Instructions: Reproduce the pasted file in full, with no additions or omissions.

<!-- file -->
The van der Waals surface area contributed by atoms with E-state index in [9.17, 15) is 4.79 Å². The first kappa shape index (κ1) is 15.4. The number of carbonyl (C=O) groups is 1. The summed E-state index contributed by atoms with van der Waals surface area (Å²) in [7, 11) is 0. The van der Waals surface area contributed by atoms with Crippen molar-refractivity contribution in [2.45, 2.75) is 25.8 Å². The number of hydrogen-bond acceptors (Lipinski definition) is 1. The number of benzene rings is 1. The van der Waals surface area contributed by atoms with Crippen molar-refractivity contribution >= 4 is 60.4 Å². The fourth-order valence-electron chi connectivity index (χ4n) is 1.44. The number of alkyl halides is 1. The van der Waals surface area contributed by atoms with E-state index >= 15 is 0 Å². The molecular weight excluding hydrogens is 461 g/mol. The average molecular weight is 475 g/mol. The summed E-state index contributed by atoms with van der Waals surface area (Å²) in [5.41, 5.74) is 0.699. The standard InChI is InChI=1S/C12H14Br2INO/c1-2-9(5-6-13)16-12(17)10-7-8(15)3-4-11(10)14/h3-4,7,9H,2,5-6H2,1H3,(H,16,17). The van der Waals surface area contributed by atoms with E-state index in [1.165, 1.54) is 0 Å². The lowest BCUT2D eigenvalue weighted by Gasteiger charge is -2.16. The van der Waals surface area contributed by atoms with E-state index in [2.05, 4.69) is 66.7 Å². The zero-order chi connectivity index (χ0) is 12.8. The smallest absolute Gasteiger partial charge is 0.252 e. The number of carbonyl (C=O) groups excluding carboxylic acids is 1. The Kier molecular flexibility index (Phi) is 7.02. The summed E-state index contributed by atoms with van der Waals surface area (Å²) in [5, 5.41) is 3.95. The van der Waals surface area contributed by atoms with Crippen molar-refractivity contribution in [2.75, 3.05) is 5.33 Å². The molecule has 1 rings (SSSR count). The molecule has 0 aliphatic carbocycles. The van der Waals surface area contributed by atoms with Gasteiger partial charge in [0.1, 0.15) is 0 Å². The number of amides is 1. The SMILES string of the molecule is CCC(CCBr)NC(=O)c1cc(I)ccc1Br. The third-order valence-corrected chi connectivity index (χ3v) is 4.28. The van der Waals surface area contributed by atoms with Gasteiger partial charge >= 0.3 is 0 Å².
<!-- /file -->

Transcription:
The van der Waals surface area contributed by atoms with E-state index in [9.17, 15) is 4.79 Å². The first kappa shape index (κ1) is 15.4. The number of carbonyl (C=O) groups is 1. The summed E-state index contributed by atoms with van der Waals surface area (Å²) in [7, 11) is 0. The van der Waals surface area contributed by atoms with Crippen molar-refractivity contribution in [2.45, 2.75) is 25.8 Å². The number of hydrogen-bond acceptors (Lipinski definition) is 1. The number of benzene rings is 1. The van der Waals surface area contributed by atoms with Crippen molar-refractivity contribution >= 4 is 60.4 Å². The fourth-order valence-electron chi connectivity index (χ4n) is 1.44. The number of alkyl halides is 1. The van der Waals surface area contributed by atoms with E-state index >= 15 is 0 Å². The molecular weight excluding hydrogens is 461 g/mol. The average molecular weight is 475 g/mol. The summed E-state index contributed by atoms with van der Waals surface area (Å²) in [5.41, 5.74) is 0.699. The standard InChI is InChI=1S/C12H14Br2INO/c1-2-9(5-6-13)16-12(17)10-7-8(15)3-4-11(10)14/h3-4,7,9H,2,5-6H2,1H3,(H,16,17). The van der Waals surface area contributed by atoms with E-state index in [1.165, 1.54) is 0 Å². The lowest BCUT2D eigenvalue weighted by Gasteiger charge is -2.16. The van der Waals surface area contributed by atoms with E-state index in [2.05, 4.69) is 66.7 Å². The zero-order chi connectivity index (χ0) is 12.8. The smallest absolute Gasteiger partial charge is 0.252 e. The number of carbonyl (C=O) groups excluding carboxylic acids is 1. The Kier molecular flexibility index (Phi) is 7.02. The summed E-state index contributed by atoms with van der Waals surface area (Å²) in [5, 5.41) is 3.95. The van der Waals surface area contributed by atoms with Crippen molar-refractivity contribution in [2.75, 3.05) is 5.33 Å². The molecule has 1 rings (SSSR count). The molecule has 0 aliphatic carbocycles. The van der Waals surface area contributed by atoms with Gasteiger partial charge in [0.1, 0.15) is 0 Å². The number of amides is 1. The SMILES string of the molecule is CCC(CCBr)NC(=O)c1cc(I)ccc1Br. The third-order valence-corrected chi connectivity index (χ3v) is 4.28. The van der Waals surface area contributed by atoms with Gasteiger partial charge >= 0.3 is 0 Å².